The results are no less important because they come on the eve of the USCCB’s “Fornight for Religious Freedom,” during which the Bishops intend, incomprehensibly, to reprise their role as long-suffering victims of religious discrimination if they are not enabled by law to exert complete control over the health care and reproductive choices of individual women and their families.

After the results were in, Sarah Stoesz, President of the Planned Parenthood Minnesota, North Dakota, South Dakota Action Fund, stated:

“Tonight, North Dakotans – with a strong and clear NO vote – affirmed that religious liberty is securely protected in the US Constitution. Measure Three was divisive, unnecessary and could have had dangerous consequences. Tonight’s vote protects state laws against child abuse or neglect, laws against domestic violence, laws that affect access to health care, including birth control, and laws that ensure equal opportunity in the workplace.”

“We applaud North Dakotans Against Measure Three for working tirelessly to educate voters about the dangerous consequences this amendment could have had for women and families in the state.”

Planned Parenthood joined with a number of organizations to defeat Measure 3, including ND Healthy Families Opposing Measure 3, Choice USA, Feminist Majority, and the National Organization for Women. NARAL Pro-Choice America launched a nationwide public-education campaign.

And just as in Mississippi, South Dakota, and Colorado before, North Dakota voters decided that “religious freedom” isn’t compatible with laws mandating that one religious view govern the very health and lives of every person, and most especially women.

Commentary Human Rights

When It Comes to Zika and Abortion, Disabled People Are Too Often Used as a Rhetorical Device

s.e. smith

Anti-choicers shame parents facing a prenatal diagnosis and considering abortion, even though they don't back up their advocacy up with support. The pro-choice movement, on the other hand, often finds itself caught between defending abortion as an absolute personal right and suggesting that some lived potentials are worth more than others.

There’s only one reason anyone should ever get an abortion: Because that person is pregnant and does not want to be. As soon as anyone—whether they are pro- or anti-choice—starts bringing up qualifiers, exceptions, and scary monsters under the bed, things get problematic. They establish the seeds of a good abortion/bad abortion dichotomy, in which some abortions are deemed “worthier” than others.

And with the Zika virus reaching the United States and the stakes getting more tangible for many Americans, that arbitrary designation is on a lot of minds—especially where the possibility of developmentally impaired fetuses is concerned. As a result, people with disabilities are more often being used as a rhetorical device for or against abortion rights rather than viewed as actualized human beings.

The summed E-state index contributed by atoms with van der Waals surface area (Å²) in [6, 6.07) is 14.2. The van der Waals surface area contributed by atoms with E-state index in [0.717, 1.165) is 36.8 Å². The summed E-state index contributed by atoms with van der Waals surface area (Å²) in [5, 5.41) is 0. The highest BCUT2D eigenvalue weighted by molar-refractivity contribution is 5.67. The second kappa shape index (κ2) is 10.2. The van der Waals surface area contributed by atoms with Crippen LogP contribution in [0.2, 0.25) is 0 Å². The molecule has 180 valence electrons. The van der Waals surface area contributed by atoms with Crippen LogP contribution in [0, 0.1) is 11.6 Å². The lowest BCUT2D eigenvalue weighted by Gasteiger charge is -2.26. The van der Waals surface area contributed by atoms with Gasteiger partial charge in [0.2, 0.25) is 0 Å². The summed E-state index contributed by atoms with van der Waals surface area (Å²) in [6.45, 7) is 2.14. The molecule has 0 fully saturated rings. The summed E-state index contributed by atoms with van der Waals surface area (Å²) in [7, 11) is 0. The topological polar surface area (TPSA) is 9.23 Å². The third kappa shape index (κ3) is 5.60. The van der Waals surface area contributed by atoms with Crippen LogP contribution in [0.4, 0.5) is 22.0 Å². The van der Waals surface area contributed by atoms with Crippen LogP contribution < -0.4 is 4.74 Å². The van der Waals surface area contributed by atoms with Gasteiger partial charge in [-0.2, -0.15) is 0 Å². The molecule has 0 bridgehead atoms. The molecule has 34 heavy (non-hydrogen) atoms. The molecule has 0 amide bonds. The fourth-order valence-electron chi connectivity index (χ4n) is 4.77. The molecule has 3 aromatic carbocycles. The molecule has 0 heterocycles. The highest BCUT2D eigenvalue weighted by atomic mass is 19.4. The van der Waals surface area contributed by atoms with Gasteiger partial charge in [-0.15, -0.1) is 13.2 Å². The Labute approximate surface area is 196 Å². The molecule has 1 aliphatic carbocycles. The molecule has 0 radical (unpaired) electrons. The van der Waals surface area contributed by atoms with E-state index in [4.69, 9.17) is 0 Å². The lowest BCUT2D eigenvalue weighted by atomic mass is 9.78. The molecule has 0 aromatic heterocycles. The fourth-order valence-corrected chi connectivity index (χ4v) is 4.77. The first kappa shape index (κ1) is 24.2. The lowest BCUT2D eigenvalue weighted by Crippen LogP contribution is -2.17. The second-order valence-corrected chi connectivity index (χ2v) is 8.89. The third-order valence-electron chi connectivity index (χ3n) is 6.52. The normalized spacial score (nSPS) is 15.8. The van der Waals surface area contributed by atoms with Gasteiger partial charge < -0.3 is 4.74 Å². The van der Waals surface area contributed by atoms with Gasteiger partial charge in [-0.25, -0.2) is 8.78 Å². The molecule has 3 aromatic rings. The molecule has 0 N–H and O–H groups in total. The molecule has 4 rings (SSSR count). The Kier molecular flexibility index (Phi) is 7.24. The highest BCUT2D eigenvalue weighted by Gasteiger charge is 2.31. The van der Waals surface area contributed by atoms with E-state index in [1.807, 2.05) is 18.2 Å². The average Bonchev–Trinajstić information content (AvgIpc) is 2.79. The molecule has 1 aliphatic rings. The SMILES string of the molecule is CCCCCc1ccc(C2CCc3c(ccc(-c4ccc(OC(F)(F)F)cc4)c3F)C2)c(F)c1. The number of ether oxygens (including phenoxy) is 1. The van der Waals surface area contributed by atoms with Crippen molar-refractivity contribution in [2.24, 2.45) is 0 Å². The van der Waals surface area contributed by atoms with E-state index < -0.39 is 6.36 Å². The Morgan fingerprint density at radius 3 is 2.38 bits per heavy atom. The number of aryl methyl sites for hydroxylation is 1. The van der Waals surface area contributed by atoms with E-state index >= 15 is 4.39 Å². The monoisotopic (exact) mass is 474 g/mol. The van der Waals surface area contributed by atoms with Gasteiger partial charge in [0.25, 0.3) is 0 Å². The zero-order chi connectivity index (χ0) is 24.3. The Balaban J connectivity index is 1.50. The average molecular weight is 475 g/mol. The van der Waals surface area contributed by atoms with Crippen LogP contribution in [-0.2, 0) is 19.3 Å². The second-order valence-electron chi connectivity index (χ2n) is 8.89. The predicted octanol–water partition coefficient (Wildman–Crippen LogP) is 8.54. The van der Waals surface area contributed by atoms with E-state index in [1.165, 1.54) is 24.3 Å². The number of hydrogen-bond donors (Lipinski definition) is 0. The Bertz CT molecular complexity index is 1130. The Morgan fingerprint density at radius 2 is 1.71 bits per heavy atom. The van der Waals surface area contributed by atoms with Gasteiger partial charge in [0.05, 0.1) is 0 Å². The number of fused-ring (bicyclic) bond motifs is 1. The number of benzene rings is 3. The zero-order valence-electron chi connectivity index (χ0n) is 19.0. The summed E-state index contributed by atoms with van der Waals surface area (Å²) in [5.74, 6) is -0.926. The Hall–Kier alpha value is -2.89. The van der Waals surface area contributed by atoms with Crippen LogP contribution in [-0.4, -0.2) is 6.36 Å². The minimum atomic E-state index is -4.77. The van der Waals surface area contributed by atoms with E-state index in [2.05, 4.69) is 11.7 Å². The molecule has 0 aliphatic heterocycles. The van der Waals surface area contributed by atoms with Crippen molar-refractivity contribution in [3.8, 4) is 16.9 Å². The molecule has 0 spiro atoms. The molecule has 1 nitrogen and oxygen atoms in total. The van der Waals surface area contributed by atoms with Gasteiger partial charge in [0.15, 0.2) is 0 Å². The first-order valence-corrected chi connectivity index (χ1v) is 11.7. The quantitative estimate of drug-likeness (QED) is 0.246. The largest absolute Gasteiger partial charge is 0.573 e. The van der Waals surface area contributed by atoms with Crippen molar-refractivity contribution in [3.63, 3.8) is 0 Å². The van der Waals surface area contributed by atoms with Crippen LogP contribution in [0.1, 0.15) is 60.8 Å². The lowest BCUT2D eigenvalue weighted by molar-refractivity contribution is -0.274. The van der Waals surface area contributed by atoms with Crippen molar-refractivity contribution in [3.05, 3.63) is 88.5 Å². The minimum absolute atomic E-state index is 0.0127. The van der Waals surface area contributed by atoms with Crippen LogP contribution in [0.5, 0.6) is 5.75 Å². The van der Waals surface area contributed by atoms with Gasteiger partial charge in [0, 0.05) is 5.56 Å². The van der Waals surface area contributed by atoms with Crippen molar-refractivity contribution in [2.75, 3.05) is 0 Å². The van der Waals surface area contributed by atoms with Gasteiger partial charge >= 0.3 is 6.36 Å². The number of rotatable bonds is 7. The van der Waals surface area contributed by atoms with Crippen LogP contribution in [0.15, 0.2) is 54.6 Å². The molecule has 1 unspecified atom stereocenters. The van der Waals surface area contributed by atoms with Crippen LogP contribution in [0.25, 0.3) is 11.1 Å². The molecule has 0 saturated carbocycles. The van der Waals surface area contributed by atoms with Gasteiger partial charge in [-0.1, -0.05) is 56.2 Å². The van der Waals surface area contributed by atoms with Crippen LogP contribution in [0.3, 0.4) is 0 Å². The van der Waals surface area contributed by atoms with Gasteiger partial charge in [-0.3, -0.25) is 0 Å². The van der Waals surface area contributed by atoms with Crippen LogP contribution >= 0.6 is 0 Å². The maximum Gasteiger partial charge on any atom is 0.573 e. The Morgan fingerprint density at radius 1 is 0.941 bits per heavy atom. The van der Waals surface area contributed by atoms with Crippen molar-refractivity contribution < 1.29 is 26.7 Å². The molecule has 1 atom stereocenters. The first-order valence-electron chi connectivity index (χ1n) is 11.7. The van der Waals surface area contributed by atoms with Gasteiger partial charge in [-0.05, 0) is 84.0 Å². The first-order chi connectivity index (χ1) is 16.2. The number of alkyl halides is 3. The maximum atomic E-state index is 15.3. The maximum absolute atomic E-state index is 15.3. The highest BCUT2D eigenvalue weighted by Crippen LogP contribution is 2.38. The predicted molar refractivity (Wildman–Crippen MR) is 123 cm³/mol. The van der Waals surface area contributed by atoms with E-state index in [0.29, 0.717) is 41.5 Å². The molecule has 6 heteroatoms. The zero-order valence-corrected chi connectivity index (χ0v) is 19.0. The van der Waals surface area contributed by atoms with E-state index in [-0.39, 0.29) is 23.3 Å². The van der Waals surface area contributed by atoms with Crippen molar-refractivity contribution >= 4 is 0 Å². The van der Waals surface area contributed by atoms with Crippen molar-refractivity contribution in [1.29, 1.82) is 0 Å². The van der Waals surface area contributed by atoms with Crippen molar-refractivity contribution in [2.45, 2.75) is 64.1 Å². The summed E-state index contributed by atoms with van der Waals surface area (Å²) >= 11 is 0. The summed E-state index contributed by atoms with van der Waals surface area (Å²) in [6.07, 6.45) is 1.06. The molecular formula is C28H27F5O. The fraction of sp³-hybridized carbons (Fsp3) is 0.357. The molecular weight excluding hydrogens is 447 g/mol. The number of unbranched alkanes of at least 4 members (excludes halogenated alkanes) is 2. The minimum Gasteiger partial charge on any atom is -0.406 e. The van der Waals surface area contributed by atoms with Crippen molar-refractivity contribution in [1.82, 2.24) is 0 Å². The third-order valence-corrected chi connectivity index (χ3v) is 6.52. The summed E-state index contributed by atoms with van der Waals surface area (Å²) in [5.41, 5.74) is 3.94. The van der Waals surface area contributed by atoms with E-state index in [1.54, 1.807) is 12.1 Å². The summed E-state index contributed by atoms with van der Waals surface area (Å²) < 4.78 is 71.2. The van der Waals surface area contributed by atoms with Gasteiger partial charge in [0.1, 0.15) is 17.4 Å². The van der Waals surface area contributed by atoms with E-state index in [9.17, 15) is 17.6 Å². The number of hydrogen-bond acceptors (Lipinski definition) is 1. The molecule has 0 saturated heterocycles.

Here’s what we know about Zika and pregnancy: The virus has been linked to microcephaly, hearing loss, impaired growth, vision problems, and some anomalies of brain development when a fetus is exposed during pregnancy, according to the Centers for Disease Control and Prevention. Sometimes these anomalies are fatal, and patients miscarry their pregnancies. Sometimes they are not. Being infected with Zika is not a guarantee that a fetus will develop developmental impairments.

We need to know much, much more about Zika and pregnancy. At this stage, commonsense precautions when necessary like sleeping under a mosquito net, using insect repellant, and having protected sex to prevent Zika infection in pregnancy are reasonable, given the established link between Zika and developmental anomalies. But the panicked tenor of the conversation about Zika and pregnancy has become troubling.

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In Latin America, where Zika has rampantly spread in the last few years, extremely tough abortion restrictions often deprive patients of reproductive autonomy, to the point where many face the possibility of criminal charges for seeking abortion. Currently, requests for abortions are spiking. Some patients have turned to services like Women on Web, which provides assistance with accessing medical abortion services in nations where they are difficult or impossible to find.

For pro-choice advocates in the United States, the situation in Latin America is further evidence of the need to protect abortion access in our own country. Many have specifically using Zika to advocate against 20-week limits on abortion—which are already unconstitutional, and should be condemned as such. Less than 2 percent of abortions take place after 20 weeks, according to the Guttmacher Institute. The pro-choice community is often quick to defend these abortions, arguing that the vast majority take place in cases where the life of the patient is threatened, the fetus has anomalies incompatible with life, or the fetus has severe developmental impairments. Microcephaly, though rare, is an example of an impairment that isn’t diagnosable until late in the second trimester or early in the third, so when patients opt for termination, they run smack up against 20-week bans.